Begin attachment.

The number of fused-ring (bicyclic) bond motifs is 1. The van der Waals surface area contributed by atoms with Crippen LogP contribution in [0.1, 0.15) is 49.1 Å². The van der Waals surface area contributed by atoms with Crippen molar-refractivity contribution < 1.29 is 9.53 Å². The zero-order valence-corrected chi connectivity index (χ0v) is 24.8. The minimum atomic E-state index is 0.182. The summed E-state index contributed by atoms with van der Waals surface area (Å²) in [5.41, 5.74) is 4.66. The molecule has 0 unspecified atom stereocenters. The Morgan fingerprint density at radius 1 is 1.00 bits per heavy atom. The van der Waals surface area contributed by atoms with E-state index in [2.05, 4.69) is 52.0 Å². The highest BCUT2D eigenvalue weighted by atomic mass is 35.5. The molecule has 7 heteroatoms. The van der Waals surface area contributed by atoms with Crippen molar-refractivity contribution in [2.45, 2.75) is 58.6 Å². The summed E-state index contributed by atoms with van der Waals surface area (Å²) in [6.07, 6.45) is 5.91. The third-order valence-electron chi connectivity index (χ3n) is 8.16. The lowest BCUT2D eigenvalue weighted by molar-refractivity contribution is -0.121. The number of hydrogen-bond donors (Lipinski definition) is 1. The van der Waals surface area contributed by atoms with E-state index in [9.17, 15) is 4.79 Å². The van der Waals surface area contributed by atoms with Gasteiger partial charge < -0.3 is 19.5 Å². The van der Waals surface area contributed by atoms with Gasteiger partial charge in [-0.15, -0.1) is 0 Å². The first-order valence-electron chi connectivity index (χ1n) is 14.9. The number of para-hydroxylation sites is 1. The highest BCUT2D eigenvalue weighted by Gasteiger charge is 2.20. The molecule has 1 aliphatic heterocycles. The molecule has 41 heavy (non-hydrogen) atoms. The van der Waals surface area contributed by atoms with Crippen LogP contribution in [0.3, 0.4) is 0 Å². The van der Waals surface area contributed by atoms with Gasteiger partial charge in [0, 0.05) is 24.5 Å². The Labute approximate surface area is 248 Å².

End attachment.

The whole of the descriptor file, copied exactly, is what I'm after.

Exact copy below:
The number of fused-ring (bicyclic) bond motifs is 1. The van der Waals surface area contributed by atoms with Crippen LogP contribution in [0.1, 0.15) is 49.1 Å². The van der Waals surface area contributed by atoms with Crippen molar-refractivity contribution < 1.29 is 9.53 Å². The zero-order valence-corrected chi connectivity index (χ0v) is 24.8. The minimum atomic E-state index is 0.182. The summed E-state index contributed by atoms with van der Waals surface area (Å²) in [5.41, 5.74) is 4.66. The molecule has 0 unspecified atom stereocenters. The Morgan fingerprint density at radius 1 is 1.00 bits per heavy atom. The van der Waals surface area contributed by atoms with E-state index in [2.05, 4.69) is 52.0 Å². The highest BCUT2D eigenvalue weighted by atomic mass is 35.5. The molecule has 7 heteroatoms. The van der Waals surface area contributed by atoms with Crippen molar-refractivity contribution in [2.45, 2.75) is 58.6 Å². The summed E-state index contributed by atoms with van der Waals surface area (Å²) in [6.07, 6.45) is 5.91. The third-order valence-electron chi connectivity index (χ3n) is 8.16. The lowest BCUT2D eigenvalue weighted by molar-refractivity contribution is -0.121. The number of hydrogen-bond donors (Lipinski definition) is 1. The van der Waals surface area contributed by atoms with E-state index in [9.17, 15) is 4.79 Å². The van der Waals surface area contributed by atoms with Gasteiger partial charge < -0.3 is 19.5 Å². The van der Waals surface area contributed by atoms with Gasteiger partial charge in [-0.15, -0.1) is 0 Å². The first-order valence-electron chi connectivity index (χ1n) is 14.9. The number of para-hydroxylation sites is 1. The highest BCUT2D eigenvalue weighted by Gasteiger charge is 2.20. The molecule has 1 aliphatic heterocycles. The molecule has 41 heavy (non-hydrogen) atoms. The van der Waals surface area contributed by atoms with Crippen LogP contribution in [0.3, 0.4) is 0 Å². The van der Waals surface area contributed by atoms with Gasteiger partial charge in [0, 0.05) is 24.5 Å². The Labute approximate surface area is 248 Å².